Japanese Ships are to be Detectable from a Distance


Enhanced Requirement of Anti-collision Devices in More Japanese Ships


Certain ships may have to be equipped with anti-collision machinery that the federal government believe may be useful in thwarting terrorism.  As per the Maritime Transportation Security Act of 2002, ships are to be detectable from a distance.  This rule will eventually require a device to be installed on all the ships of a definite size.

According to sources, TOKYO – Japan’s Land, Infrastructure, Transport and Tourism Ministry proposes to enlarge the range of ships which must be equipped with automatic identification system (AIS) devices to prevent collisions.  AIS devices transmit signals with regard to vessel’s position, sailing course, identification of vessels and other information.

Highlights of AIS devices:

  • AIS devices must have to be made available in ships with a displacement of 500 tons or more for ships sailing in Japan.  The ministry will think through for lowering this to ships of at least 100 tons or 300 tons.
  • Passenger ships and all other 300-ton or more ships sailing overseas are to be equipped with AIS and The International Convention for the Safety of Life at Sea assists.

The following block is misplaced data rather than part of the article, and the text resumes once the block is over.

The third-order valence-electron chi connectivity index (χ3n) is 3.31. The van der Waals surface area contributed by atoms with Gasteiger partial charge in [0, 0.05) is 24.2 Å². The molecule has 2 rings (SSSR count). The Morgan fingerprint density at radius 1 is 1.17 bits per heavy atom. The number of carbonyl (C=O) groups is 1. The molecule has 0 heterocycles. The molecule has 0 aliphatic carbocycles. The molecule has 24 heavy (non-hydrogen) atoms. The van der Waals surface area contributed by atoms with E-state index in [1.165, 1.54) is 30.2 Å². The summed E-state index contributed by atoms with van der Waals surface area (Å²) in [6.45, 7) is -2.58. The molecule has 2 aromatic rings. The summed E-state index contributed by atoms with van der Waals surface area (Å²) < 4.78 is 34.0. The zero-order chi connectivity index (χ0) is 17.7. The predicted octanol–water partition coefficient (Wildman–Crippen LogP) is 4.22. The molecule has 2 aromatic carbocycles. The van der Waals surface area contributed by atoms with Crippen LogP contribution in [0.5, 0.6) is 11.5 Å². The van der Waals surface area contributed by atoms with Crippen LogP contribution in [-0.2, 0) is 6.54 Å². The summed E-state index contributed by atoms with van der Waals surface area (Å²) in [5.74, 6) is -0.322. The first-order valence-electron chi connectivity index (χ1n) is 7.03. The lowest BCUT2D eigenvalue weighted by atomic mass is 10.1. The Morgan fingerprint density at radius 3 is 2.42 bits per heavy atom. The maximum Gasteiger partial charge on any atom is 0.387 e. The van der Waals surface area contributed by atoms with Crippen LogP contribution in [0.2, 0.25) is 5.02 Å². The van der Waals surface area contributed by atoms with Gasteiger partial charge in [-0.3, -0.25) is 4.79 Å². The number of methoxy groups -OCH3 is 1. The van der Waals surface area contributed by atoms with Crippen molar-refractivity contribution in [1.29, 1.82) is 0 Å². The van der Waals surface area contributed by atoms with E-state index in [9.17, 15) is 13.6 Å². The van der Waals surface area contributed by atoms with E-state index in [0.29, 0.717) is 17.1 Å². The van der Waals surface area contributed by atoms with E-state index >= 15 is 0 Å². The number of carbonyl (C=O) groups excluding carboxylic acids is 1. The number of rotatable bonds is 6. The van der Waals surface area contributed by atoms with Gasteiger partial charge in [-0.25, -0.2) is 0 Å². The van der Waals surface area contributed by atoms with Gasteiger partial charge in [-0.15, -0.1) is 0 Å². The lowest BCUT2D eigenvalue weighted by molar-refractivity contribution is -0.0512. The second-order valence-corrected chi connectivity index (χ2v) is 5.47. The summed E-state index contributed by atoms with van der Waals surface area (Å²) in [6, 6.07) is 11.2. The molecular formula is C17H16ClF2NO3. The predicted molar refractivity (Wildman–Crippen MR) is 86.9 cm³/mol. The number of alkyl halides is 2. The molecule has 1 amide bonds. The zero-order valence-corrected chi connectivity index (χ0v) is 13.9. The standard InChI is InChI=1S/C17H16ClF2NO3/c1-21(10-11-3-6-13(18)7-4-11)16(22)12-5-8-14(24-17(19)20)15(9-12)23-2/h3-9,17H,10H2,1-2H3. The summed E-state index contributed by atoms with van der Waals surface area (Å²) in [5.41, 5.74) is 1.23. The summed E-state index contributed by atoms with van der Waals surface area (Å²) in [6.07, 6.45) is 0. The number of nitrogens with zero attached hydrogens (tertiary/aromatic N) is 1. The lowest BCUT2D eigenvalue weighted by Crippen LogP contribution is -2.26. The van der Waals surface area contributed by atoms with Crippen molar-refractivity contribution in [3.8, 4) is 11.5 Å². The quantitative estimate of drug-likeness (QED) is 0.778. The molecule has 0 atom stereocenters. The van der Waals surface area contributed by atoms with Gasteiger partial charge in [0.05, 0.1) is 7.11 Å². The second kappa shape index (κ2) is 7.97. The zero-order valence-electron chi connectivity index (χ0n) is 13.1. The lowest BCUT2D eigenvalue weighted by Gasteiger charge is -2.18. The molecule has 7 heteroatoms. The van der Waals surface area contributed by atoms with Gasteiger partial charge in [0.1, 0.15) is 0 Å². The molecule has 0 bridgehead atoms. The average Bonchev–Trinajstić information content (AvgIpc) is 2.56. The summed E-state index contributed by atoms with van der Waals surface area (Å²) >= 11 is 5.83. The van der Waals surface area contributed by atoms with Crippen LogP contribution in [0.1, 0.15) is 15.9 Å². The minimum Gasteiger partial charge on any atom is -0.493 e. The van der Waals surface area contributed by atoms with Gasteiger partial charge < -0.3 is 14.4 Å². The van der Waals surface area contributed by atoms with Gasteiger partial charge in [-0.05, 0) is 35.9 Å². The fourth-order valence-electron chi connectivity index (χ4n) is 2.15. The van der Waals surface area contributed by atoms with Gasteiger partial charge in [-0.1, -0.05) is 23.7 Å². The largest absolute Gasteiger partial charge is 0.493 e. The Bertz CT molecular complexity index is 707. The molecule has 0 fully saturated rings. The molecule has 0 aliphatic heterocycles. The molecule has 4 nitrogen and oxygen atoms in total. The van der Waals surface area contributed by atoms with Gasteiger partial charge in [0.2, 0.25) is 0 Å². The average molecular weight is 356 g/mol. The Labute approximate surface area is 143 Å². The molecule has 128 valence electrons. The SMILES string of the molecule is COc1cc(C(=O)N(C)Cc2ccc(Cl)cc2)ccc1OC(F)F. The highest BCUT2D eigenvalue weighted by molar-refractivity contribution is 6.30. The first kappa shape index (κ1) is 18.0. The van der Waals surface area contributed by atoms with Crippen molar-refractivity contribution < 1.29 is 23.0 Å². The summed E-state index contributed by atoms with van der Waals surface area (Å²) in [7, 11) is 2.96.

• Japan’s AIS requirement for ships of at least 500 tons is stipulated in the Ship Safety Law. There are about 1,500 ships of 500 tons or more that are equipped with AIS.
  • In Japan, among about 520,000 boats that are less than 20 tons, which are not required to have the system, only about 1,000 have the devices.  Of the about 5,600 ships that are over 20 tons and less than 500 tons, only about 30 percent are equipped with AIS.

Many marine accidents are caused by the crew’s failure in not noticing the vessels in front of them.  On the other hand if a ship is equipped with AIS, crew can observe information about other ships’ locations and sailing courses on their monitors.  Marine traffic control officials of the Japan Coast Guard, which receives information in the same way, can give warnings to both ships if there is a risk of a collision.  AIS is highly effective for preventing the collision of ships.  In cases of multiple ships simultaneously send out radio waves in a narrow sea area, their AIS devices may not receive information due to crossed lines.  

Therefore, the ministry will conduct computer simulation experiments with the JCG and discuss what the minimum tonnage should be.  The minimum tonnage will be set at either 100 tons or 300 tons.  The ministry plans to decide on the tonnage by the end of this fiscal year, and aims to implement the new requirement after a delay period of several years.

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Source: Chicago Tribune


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